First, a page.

Christopher stopped his imagination from conjuring images. He could not afford to grieve with his daughter in danger. He hugged her closer as footsteps pounded on the packed dirt of the barnyard. She lifted her head, and he put his finger to his lips. Luciana’s mouth trembled. Her tiny arms circled his neck and held tight. And they waited.

Footsteps rushed into the barn.

“Check every stall. Quickly,” a voice called out in Portuguese.

Hinges squeaked. Horses snorted and whinnied. Hooves shuffled in straw. Doors slammed.

Sweat soaked through the cotton of Christopher’s shirt. Luciana’s eyes were squeezed tightly closed. If she made a noise, they were dead. The thought of a bullet finding his child gripped him with enough fear to stop his heart. The stall door opened. A man’s shadow fell across the straw. The chestnut mare spun around, putting her head in the corner and presenting her hindquarters to the intruder. A hoof rang out on wood as the animal kicked. With a curse, the man retreated and the door closed.

Christopher waited until the barn went silent of human sounds. Hours seemed to pass, but likely it was less than thirty minutes. Engines started, tires grated on dirt, and the rumbling of vehicles faded, and still he waited. He needed to be sure. Finally, he moved away from the wall.

Leaning over the half door, he peered around the wall. No men in black. What should he do?

He ran toward the house. He had to make sure there was no one who could be helped. Covering his daughter’s eyes, he walked through the carnage. She was limp in his arms, her head lolling on his shoulder.

She sobbed softly,
“Bebé.”
She’d dropped her toy. Somewhere. All Christopher could see were the people he’d loved, the only family he had. Everyone in the yard was dead. Women, children, old men. None had been spared.

He felt the numbness wash over him. The horror was simply too much for his mind to process, more grief than one man could bear. Christopher clutched his child close and wished he could shield his own eyes. The scene before him was instantly etched into his mind. There would be no erasing it, ever. Instead, he walled off his heart. Later. He would grieve later.

He went inside. His shoes rang on the tile floor as he made his way to the doorway of the main dining room. He didn’t need to go into the room to know all the family members inside were dead as well. This part of the house was covered with rubble. The explosion had brought the roof down. Broken tiles and beams piled high. Dust drifted in the soot-scented air. Christopher could envision the scene too clearly. The ceiling caving in. Men bursting through the door. People ducking for cover. Machine-gun fire spraying the Vargas clan. Blood and grunts and screams and death.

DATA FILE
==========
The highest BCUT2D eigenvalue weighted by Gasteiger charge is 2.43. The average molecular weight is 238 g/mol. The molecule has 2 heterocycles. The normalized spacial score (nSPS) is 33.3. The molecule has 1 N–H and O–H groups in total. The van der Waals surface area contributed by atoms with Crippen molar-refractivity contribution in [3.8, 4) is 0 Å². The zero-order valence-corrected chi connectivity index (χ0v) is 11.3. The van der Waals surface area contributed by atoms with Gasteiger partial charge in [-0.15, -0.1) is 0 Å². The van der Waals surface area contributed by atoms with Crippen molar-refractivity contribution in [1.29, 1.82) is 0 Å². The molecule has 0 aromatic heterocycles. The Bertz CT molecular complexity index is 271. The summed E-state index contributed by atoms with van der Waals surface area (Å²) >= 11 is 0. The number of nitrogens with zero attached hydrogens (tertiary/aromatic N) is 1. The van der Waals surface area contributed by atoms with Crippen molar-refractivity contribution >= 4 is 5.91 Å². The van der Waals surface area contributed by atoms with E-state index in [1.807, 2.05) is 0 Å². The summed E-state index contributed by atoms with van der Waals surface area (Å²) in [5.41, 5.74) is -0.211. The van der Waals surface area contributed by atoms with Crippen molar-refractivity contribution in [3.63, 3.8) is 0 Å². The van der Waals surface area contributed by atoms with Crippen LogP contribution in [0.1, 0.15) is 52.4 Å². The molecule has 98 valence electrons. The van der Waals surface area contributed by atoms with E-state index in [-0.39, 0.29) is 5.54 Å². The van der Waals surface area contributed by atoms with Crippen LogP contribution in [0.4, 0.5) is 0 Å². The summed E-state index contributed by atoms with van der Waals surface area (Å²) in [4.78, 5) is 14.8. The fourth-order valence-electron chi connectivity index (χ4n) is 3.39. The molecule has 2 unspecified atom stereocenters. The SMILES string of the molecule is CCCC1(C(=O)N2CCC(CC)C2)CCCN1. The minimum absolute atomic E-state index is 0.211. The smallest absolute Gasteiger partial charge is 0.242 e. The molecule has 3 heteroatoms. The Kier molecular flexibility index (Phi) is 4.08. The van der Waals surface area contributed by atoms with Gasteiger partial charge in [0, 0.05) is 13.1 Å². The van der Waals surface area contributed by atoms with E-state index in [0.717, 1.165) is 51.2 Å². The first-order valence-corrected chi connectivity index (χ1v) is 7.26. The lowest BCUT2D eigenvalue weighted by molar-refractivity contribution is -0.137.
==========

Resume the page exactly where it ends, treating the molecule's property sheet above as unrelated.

He spotted a few bodies in the debris. One of the uncles was the closest to the door, the lower half of his body lying under a thick collapsed chunk of wood, his torso riddled with bullets. The heavy chair behind him rested on its back, as if he’d jumped up and knocked it over. Christopher’s gaze darted to Franco’s position at the rear of the room. Franco always sat with his back to the wall and a clear view of the doorway. Eva would have been at her father’s side. Christopher moved deeper into the room, his eyes roaming the destruction. His heart lifted with the small possibility that maybe, just maybe, she wasn’t here. Even as he thought it, he knew it was impossible.

He saw Franco on the floor ten feet away. He’d dived away from the explosion, toward his daughter. Under Franco, Eva lay on her side. Her father had tried to shield her with his own body. Beyond Franco’s head, Eva’s long, dark hair fanned across the tile. She faced away from the door. Blood darkened the back of the bright-red dress she’d been wearing this morning when he last saw her—when they’d fought. Christopher’s breath locked in his chest for two heartbeats.

Before he got close enough to touch her, he knew.

Luciana sobbed into his shoulder, “Papa,” breaking his trance.

Eva was dead. His body moved toward his wife, instinct propelling him across the floor. His feet stopped at her side. She was riddled with bullets from head to waist. Averting his eyes from her ruined face, he reached out and placed two fingers on her neck. The blood on her skin was still warm, but her heart did not beat. He rested his palm on her back for two seconds. Just above his hand, a few skinny rays of the Sun of May tattoo that adorned her back peeked out from the torn sleeve of her dress. The smiling face on the symbol of Argentine independence broke his heart.

I love you
.

He tucked Luciana deeper into his shoulder. He couldn’t bear for his precious daughter to see every member of her extended family massacred. She should never witness such a horror. This nightmare had already permanently stained Christopher’s mind. As long as he lived, he would be able to picture every detail of this scene. Such a fate he could not bestow on his child. Yet leaving his wife felt wrong.

The decision was taken from him by a noise outside. Was someone coming? Friend or foe?

He had to get Luciana to safety.

He turned his back on the room—on the carnage, on his wife. If he were dead and Eva had survived, he would want her to do only one thing: save their child.